A. W. F. Edwards
Gonville and Caius College
Cambridge CB2 1TA
United Kingdom

Dear Dr. Edwards:
I enjoyed your historical article “Statistical Methods of Evolutionary Trees” GENETICS vol. 183 no. 1 September, 2009, page 5 with great pleasure.  The construction of the human evolutionary tree seems to have great intrinsic interest.  Many years ago I noticed that my own people, we used to call ourselves Scotch Irish being from the lowlands of Scotland and Northern Ireland and not to be confused with true Scots or true Irish, according to a map published by Cavalli-Sforza, in Scientific American had a high incidence of Rh negativity compared with neighbors, and that they probably represented a relatively high concentration of pre-Celtic Britons.  “So much for being Indo-European,” thought I.  “Makes sense.  Indo-Europeans are always strutting around in their uniforms and idolizing their leaders and wallowing in loyalty, superstition and honor; we tend to think of such things as objects of humor (which along with singing and a tad of fractiousness we wallow in ourselves).  Besides, that’s why we like to marry family; it lessens the chance of screwing things up with Rh incompatibility.”   Years later I read a paper that suggested the British were overwhelmingly pre-Celtic with yes maybe a higher concentration to the north and west.  Years after that what I read about the descent of the British seemed to forget that there ever were any pre-Celts.  So I don’t know.  Don’t much care.  Scotch-Irish and all that.  Of course the Scotch-Irish have been declared non-existent, too.  Now they say “Scots Irish.”  Pity the poor Scots.  They went to all that effort to insist they weren’t the same as us and now we’ve had our name changed to match their own.  I imagine they still call the English “Sassanach” or something like that.  It means lowlanders.  It means us.  It is not a nice term.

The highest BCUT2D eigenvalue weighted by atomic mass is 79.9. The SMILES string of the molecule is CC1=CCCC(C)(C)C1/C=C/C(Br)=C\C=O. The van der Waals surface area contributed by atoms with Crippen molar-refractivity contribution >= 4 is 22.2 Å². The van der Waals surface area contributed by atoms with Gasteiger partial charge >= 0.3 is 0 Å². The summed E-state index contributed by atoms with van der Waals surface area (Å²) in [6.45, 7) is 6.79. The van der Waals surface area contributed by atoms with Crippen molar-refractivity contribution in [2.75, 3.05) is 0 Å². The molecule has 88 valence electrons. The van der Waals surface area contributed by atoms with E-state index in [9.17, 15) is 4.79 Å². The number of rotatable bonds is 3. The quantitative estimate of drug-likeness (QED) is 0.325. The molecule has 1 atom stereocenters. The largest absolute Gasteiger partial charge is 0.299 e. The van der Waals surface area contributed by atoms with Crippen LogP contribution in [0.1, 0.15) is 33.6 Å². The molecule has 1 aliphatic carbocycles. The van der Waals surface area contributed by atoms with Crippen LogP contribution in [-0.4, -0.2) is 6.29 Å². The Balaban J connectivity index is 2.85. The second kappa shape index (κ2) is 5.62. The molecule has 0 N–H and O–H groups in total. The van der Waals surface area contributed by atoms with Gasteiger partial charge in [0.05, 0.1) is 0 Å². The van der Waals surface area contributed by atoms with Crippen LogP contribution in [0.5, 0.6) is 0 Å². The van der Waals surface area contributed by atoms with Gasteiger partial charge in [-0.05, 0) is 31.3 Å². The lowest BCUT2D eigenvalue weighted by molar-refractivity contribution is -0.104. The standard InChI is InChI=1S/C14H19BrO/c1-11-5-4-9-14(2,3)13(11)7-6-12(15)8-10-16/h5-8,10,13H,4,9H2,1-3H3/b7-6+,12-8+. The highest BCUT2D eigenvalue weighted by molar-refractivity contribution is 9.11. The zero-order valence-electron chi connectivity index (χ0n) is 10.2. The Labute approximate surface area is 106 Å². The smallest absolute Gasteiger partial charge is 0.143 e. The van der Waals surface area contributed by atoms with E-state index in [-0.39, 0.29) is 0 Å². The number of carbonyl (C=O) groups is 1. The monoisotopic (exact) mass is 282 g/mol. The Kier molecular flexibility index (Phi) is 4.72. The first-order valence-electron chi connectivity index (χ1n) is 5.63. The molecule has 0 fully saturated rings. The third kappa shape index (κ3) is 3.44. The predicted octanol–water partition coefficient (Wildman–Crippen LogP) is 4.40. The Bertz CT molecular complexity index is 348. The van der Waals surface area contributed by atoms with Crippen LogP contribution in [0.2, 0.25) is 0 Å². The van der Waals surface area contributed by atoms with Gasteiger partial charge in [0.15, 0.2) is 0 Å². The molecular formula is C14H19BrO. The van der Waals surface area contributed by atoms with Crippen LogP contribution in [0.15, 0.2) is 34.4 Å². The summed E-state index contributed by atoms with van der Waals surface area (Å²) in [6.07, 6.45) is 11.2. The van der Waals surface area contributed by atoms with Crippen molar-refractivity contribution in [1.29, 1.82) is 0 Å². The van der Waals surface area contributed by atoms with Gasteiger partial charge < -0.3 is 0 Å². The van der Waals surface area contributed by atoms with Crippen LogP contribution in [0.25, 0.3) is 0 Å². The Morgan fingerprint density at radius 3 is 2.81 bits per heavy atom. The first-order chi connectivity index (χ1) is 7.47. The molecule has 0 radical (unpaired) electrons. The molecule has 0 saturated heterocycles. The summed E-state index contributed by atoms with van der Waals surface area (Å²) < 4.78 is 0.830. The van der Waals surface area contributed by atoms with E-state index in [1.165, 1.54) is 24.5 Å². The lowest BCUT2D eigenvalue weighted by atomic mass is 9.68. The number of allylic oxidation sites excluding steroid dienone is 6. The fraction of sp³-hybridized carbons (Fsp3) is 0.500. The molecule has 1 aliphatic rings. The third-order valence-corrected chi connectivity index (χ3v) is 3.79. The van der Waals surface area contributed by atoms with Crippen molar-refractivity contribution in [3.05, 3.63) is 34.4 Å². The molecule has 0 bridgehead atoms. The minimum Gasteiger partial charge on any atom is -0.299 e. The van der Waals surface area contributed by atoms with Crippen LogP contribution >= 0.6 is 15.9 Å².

Of course we don’t much mind what we’re called.  That tribal stuff was invented by the rest of the world while we were comfortable behind the Channel.  Of course we never actually entered Britain.  We were there when the Channel opened.  I think.  Correct me if I’m wrong.  No, agree with me.  Lie to me if you have to. 

Anyway, having enjoyed watching the fireworks, I took delight in learning how you set it all up. 

A new concept has turned up since 1963.  Most of our progress has simply been the elaboration of principles already understood.  But this is, well, a bit of an exception to the rule that everything new has been mentioned in science before. 

First, we know inbreeding is bad.  No, it doesn’t cause hemophilia.  But I think it’s pretty clear that is can depress fertility if carried too far.  The classical work that has been used, inappropriately, to demonstrate this was done by a man who spent years wandering the hills of Appalachia collecting genealogies.  It was a good place to go.  Families were big.  People knew who their families were.  And talking about family was a passion there.  What he could show was that human genes followed the same Mendelian laws the bean genes do.  Big surprise.  We were shown some of his original data when I was at Harvard Medical School in the mid 1960’s.  People’s reaction tended to be, “Ooo, how disgusting.  They are marrying cousins.  And look at all those hair lips and feebleminded people.  They shouldn’t be marring cousins.  And they shouldn’t be having those big families because they are obviously genetically inferior.”  Hurm.  No.  That does not follow.  There was no control.  In fact I think you can make a case that the degree of inbreeding prevented more feeblemindedness than it caused.  Remember Rh incompatibility.  My own reaction was, “Lots of children.  Looks like if you want a lot of children inbreeding is the way to go.”  When I said that, I was met with blank looks.  I had said, That Which Cannot be Uttered.  It certainly seems to be that which cannot be heard.